Last night the Golf Channel had an interview with Crenshaw, Tom Fazio and Fuzzy.  Fuzzy and Crenshaw took the opposite view of just about everything Fazio said.  Regardless of who's speaking AGNC is not going to change their position, I hope Tiger wins by 20 shots and shoots 20 under.
« Last Edit: December 31, 1969, 07:00:00 PM by 1056376800 »

David_Tepper

  • Karma: +0/-0
Re: Ben There, Hates That--Q&A WITH BEN CRENSHAW
« Reply #7 on: April 10, 2003, 07:46:32 PM »
Thanks for posting this and thanks to Mr. Shackelford and Mr. Crenshaw for doing this fine interview. Crenshaw's comments ring true with me. It is a shame that the paranoid concern over low scores by the powers that be at ANGC has peverted the playing characteristics of the course. They have risked turning the most exciting Sunday afternoon in golf into a bore.
« Last Edit: December 31, 1969, 07:00:00 PM by 1056376800 »

Michael Dugger

  • Karma: +0/-0
Re: Ben There, Hates That--Q&A WITH BEN CRENSHAW
« Reply #8 on: April 10, 2003, 08:01:14 PM »
Geez guys, it sounds like you've already given Tiger his fourth green jacket and they haven't even teed off yet.

Reaching into the archives..."Although Mackenzie and Jones remain the architects of record-despite the fact htat Jones referred to himself as a "consultant"-many more designers have touched this hallowed acreage: George Cobb, Perry Maxwell, RTJ, Tom and George Fazio, Joseph Finger?, Byron Nelson?, Jay Morrish, Bob Cupp, Scott Miller? and even six-time Masters champion Jack Nicklaus.  It is a credit to the integrity of the original design and the high esteem in which all these men hold Augusta Nat'l that the course remains one of the truest tests for all levels of golfers in the world."

While I agree 100% with what Mr. Crenshaw expressed, the facelift/butchering of Augusta has been going on for years.  

I'm really looking forward to this playing two rounds back to back stuff.  If Tiger goes out and blitzes the field I will be tremendously disappointed and unlikely to care much about the Masters in the future.  However, wasn't it just a couple of weeks ago that Tiger sucked it up at Sawgrass and Davis Love III, another LONG hitter, won?  Vijay Singh has length and is a former champion, Ernis Els certainly hits it a ton.  While the course is going to play long, considering how wet it is, I think many players will fare well due to the fact that the greens will not be rolling as quick.  If it keeps raining, who knows what might happen?  I like Padraig's ability to play through the weather.  
« Last Edit: December 31, 1969, 07:00:00 PM by 1056376800 »
What does it matter if the poor player can putt all the way from tee to green, provided that he has to zigzag so frequently that he takes six or seven putts to reach it?     --Alistair Mackenzie--

Jeff Fortson

  • Karma: +0/-0
Re: Ben There, Hates That--Q&A WITH BEN CRENSHAW
« Reply #9 on: April 10, 2003, 08:33:22 PM »
I think it would be a good move for ANGC to listen to a two-time Masters champion who is versed in the history in golf and happens to be apart of one of the finest architectural teams in golf.

Ben definitely gets it IMHO.

Jeff F.
« Last Edit: December 31, 1969, 07:00:00 PM by 1056376800 »
#nowhitebelt

Justin_Zook

  • Karma: +0/-0
Re: Ben There, Hates That--Q&A WITH BEN CRENSHAW
« Reply #10 on: April 10, 2003, 08:51:26 PM »
I am not saying that ANGC isn't a worthy course now because it is.  I think must of us try to make that concession, but it would be incredible if someone with some real values like Ben were to return ANGC to its former glory.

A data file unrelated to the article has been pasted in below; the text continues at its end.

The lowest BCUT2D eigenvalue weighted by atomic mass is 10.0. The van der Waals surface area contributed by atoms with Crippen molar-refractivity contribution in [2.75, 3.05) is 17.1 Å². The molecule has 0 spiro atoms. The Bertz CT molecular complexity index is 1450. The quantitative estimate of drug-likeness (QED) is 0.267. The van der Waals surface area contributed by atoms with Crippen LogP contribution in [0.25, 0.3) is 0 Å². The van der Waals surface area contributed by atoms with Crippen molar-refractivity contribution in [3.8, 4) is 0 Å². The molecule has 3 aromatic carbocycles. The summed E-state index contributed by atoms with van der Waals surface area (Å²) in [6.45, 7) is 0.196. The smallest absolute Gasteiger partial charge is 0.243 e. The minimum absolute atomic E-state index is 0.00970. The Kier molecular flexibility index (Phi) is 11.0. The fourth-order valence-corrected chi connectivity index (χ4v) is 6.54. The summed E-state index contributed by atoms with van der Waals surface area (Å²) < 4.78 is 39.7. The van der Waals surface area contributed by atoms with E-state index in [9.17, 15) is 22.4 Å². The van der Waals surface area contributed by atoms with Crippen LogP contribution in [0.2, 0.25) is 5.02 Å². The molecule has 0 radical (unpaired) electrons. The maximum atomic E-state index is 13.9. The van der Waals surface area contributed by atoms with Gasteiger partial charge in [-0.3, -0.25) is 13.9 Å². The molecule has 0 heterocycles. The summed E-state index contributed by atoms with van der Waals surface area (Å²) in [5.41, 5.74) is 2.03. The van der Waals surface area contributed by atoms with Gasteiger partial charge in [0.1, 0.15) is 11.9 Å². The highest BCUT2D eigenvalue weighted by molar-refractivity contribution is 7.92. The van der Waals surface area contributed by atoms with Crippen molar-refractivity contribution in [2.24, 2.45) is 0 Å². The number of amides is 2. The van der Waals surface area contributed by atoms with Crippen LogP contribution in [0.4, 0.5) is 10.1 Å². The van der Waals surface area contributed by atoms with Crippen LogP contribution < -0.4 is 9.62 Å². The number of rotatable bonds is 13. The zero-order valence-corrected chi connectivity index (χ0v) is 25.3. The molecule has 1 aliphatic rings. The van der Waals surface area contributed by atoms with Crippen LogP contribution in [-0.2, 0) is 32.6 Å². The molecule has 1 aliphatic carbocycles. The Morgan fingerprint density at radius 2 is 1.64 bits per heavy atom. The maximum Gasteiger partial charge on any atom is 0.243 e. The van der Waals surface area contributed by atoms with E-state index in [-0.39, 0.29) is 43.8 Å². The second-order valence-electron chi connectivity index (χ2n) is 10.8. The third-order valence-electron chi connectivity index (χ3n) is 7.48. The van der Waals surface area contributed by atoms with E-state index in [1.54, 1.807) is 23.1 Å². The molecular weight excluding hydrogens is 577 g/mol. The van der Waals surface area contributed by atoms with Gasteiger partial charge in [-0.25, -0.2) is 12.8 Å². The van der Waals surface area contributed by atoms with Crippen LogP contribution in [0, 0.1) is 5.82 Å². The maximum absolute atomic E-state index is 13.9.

Think of what a precident it would be if ANGC became the first widely recognized club in America to reduce its yardage, widen its fairways.  What if it became the first institution in golf that would force players to use equipment that doesn't destroy the course.    

If we are indeed the ones who are correct, which I have every reason to believe we are, how long will it take the membership to come to their senses and realize that this straightening and lengthening makes golf boring?  

All length and no wide fairways makes ANGC a dull tourny!!!  

Is this just hopeless romanticism?  Is that feasible at all?  
« Last Edit: December 31, 1969, 07:00:00 PM by 1056376800 »
We make a living by what we get...we make a life by what we give.

Pete Lavallee

  • Karma: +0/-0
Re: Ben There, Hates That--Q&A WITH BEN CRENSHAW
« Reply #11 on: April 10, 2003, 10:12:55 PM »
First of all, thanks very much for the hard work in transcribing the aricle for us Tommy, I had missed the Crenshaw, Fazio interview, and truely respect Ben's position on architecture; his passion for it is evident to anyone who's lucky enough to hear him speak about it. Conversely, nothing Mr. Fazio says moves me in the least; he might have a secret conviction I'm unaware of, but is certainly doesn't come through in any of his interviews. It's obvious that the recent changes and lengthening have come from Hootie's contempt for Tiger hitting sand wedge into 18, and Phil having only a flip wedge to 11. In an attempt to take wedges out of the hands of players into par 4 holes and make reaching the par 5 a little tougher, they have basically been striving to make each individual hole play closer to an average of par. This, however seems to violate the genius of MacKenzie, who designed many holes that were between the standard range of par. The 4.5 concept of 13 and 15 was one of the primary factors in the tremendous excitement that the back nine was capable of generating. Without the chance to make birdie on at least half of the holes on the back nine, you're doomed to the fire and fall back battle of attrition we saw last year. It was the potential for movement, both up and down the leader board, that made the Masters the only truely exciting tournament to watch, and this will be gone if the best the players can hope for is to average a score on each hole that is very close to even par.        
« Last Edit: December 31, 1969, 07:00:00 PM by 1056376800 »
"...one inoculated with the virus must swing a golf-club or perish."  Robert Hunter

Peter_J_Pino